Typically, a general aviation ICE is designed to deliver 100% rated power at take-off, 75-85% during climb, and 55-65% during cruise.

    With this power schedule, a decent piston ICE should be good for a 2000-hour TBO.

    So where is the hybrid arrangement helping here?

    Is Kawasaki planning to run their motorcycle ICE full blast, 100% power all the time, at cruise?

    This will be tough for engine TBO.

    Sounds like the LeeHam eight-year clock should still be ticking away.

    • Surely a piston ICE manufacturer of many decades can manage equivalent or better TBO than existing when the operating conditions required of the ICE are simpified/reduced compared to existing. Ground based piston ICE with fairly constant operating conditions can be very reliable.

  2. NinjaH2R
    max power – 240 kW / 14,000 rpm
    max torque – 165 N•m / 12,500 rpm (216 kW)
    Curb weight of the bike is 216 kg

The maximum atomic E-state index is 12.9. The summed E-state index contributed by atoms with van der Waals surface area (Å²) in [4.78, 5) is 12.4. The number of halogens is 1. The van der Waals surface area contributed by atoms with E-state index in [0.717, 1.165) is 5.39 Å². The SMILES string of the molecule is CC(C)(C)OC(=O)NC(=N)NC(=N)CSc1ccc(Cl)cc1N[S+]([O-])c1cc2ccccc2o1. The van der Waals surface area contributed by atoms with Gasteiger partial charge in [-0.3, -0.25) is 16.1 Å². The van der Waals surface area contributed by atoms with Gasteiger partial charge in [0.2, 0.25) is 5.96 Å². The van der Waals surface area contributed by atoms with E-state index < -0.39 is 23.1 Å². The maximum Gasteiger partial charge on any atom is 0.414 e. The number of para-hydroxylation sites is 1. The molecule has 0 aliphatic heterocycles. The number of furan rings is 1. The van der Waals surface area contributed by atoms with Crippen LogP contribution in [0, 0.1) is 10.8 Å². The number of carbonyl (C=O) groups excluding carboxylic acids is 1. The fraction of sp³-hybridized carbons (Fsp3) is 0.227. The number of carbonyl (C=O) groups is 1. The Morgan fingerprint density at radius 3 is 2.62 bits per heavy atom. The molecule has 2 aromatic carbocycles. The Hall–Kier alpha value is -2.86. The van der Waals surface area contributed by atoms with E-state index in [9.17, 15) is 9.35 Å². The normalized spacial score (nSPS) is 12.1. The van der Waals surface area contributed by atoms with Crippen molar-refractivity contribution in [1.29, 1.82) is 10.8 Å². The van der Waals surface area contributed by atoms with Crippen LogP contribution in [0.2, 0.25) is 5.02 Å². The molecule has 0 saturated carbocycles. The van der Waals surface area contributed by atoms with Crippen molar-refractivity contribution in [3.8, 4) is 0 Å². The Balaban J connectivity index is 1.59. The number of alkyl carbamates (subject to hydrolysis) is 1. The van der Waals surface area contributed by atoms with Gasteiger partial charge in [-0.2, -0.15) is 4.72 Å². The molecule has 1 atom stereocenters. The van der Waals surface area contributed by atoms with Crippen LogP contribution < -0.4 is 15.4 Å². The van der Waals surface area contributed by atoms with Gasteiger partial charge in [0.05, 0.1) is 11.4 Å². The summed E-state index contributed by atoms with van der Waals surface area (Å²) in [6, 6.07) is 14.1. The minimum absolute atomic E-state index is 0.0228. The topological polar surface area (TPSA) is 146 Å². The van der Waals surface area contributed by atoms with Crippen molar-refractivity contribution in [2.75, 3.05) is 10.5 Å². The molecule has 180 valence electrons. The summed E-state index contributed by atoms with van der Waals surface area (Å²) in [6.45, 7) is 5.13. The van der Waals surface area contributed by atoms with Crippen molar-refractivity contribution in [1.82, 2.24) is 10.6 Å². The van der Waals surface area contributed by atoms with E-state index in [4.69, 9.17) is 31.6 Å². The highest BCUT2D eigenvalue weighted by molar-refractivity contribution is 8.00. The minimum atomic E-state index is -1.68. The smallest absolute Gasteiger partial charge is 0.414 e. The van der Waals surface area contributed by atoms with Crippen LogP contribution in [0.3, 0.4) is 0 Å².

• You often see problems when converting automobile engines to aircraft use as you run long time at max continuous. Cars or Motorcycles normally do not do that, so Kawasaki better do a good job. The traditional problem areas are cylinder heads and exhaust turbine and housing with lubrication and cooling of the turbo’s. For engines driving props it is the reduction gears and prop thrust bearing that see problems. Just check the early Thielert Centurion diesel aircraft engines before they had to solve its problems.

  3. Highly sceptical over these electrical taxis competing with Tesla’s, neglectable time saving door to door & using 8x as much (happily assumed green) electricity. And 40x more noisy, 10x more expensive.

    This Cassio concept seems to contain more of what an aircraft is useful for, speed & range, quick recharge/high utility. That’s something.

    • keejse:

      We agree!

      Only save time if they land in the streets, phew and even then the cost would be huge.

Leave a Reply

Your email address will not be published. Required fields are marked *